oreign mining companies consistently rank Indonesia highly in terms of coal prospects despite assessments of its mining policies and investment climate not being so positive. The country has had its teething problems, with eager overseas investors rushing in to reap the benefits of vast unexplored areas but becoming tangled in permit boundaries and legal webs. A lack of regulatory certainty, extensive permitting delays and poor reporting standards have all stood in the way of substantial foreign investment in Indonesian mining. However, as the rest of the world is hit by depressed global coal prices, more red tape than ever and tougher environmental standards, Indonesia continues to produce quality coal – and cheaply. Australian Securities Exchange-listed Orpheus Energy has been operating in Indonesia since its spin-off from Australian coal developer Coalworks in 2011. With one mine in production, a second production licence and three other projects in development, Orpheus has been thriving in its home away from home. Orpheus executive chairman Wayne Mitchell told CoalAPAC the secret was to be fair and patient. “A lot of it is about how you position yourself,” he said.

10

“We don’t go in as an Australian company wanting 100% of a project. We go in as an Australian company quite happy with 51% because that’s where the government wants us to be. “Indonesia has faced a bit of a bad wrap over the last 12 to 18 months and largely it has been because foreign companies are going in and not doing their homework. They’re not really making sure the titles are in order.” Mitchell said Orpheus had earned a good reputation in Indonesia and had no major problems, thanks to its willingness to cooperate with local people and the law. “The biggest challenge we have had is time. Tomorrow is tomorrow in an Australian way of thinking but tomorrow could be in three months time in an Indonesian way of thinking,” he said. Despite Mitchell’s comments, the company has moved very rapidly into production since its inception. Its first producing mine, the Kintap ADK project in South Kalimantan, was only acquired in early 2012 and is already helping the company move towards a positive cash flow. Mitchell said the company had no problem mining the coal, or selling it, with sales of more than 40,000 tonnes in April and May and in June alone totalling more than 30,000t. One of the biggest challenges, however, has been getting the coal out.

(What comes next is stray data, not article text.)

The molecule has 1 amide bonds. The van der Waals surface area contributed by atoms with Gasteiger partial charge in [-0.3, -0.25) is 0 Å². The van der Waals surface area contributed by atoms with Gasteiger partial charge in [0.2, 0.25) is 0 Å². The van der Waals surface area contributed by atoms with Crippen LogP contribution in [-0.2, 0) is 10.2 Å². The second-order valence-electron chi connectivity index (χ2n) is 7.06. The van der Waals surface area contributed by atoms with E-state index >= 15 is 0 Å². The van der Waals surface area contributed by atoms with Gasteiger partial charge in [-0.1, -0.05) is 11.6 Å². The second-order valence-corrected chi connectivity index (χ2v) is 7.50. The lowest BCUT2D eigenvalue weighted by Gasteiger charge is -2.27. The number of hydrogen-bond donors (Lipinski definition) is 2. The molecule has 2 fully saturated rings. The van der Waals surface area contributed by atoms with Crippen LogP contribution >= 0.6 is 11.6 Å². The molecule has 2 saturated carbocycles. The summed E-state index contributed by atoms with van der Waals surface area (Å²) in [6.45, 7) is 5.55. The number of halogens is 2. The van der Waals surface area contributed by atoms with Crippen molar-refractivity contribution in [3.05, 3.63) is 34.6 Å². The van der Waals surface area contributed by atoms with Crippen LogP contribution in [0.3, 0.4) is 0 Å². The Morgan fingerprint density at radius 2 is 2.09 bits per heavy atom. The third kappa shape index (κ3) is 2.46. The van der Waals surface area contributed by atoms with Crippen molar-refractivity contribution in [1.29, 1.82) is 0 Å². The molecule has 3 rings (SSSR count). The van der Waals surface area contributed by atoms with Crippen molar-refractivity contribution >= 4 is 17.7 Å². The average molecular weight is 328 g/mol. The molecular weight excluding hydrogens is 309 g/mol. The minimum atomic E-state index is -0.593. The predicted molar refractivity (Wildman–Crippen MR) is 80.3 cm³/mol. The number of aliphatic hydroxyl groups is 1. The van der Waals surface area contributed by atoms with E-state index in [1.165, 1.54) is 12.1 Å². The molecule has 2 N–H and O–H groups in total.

The mine is less than 10km from the coastline. Not a problem – until the coal reaches the coast and the company has to compete for slots at the port. “There is a port with three slots and we have the right to half a slot out of the three and we’re negotiating to increase our slot usage substantially,” Mitchell said. The mine has the potential to produce at much higher tonnages but until Orpheus has the capacity to ship more coal, Mitchell says there is no point producing it. “We are very selective with what we are doing at the present time for one reason – until you can get continuity with what you are doing with loading slots, you don’t want to be mining coal and putting it on the stockpile because the quality will go down,” he said. “But we are in the stages of solving that problem by working on agreements with the port owners. We expect to solve it within the month hopefully.” Once Orpheus has greater loading capacity at the port, Mitchell says everything will “come together very rapidly”. The company is one of the few coal miners in the area to hold a trading permit as well as a mining permit, giving Orpheus the green light to legally trade other companies’ coal. Orpheus executive director David Smith said the trading licence would help the company reach its goal of complete independence. August 2013 I CAP


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NEWS

Orpheus has a trading permit as well as a mining permit, meaning it can trade other miners’ coal.

“One of our long held and publicly stated objectives has been to adopt a vertically integrated strategy to control our own destiny from the mine mouth to the end user,” Smith said. “By that we mean coal from our own mines – from our own exploration with our own infrastructure and then sold through our own trading division. And that is all coming together now.” Smith said Orpheus’ direction was to be a cashflow positive company through sales and infrastructure development – at the moment it was economically far more attractive to be loading coal than mining it. While the company prepares for port expansion and increased production at Kintap ADK, it has other projects to keep the market excited. Orpheus’ second project in South Kalimantan, Citra Bara Prima, is fully permitted and ready to begin production once port infrastructure has been cemented. The company also has two blocks in East Kalimantan with a combined exploration target of 5-10 million tonnes and calorific value of 7200-8100 kilocalories per kilogram.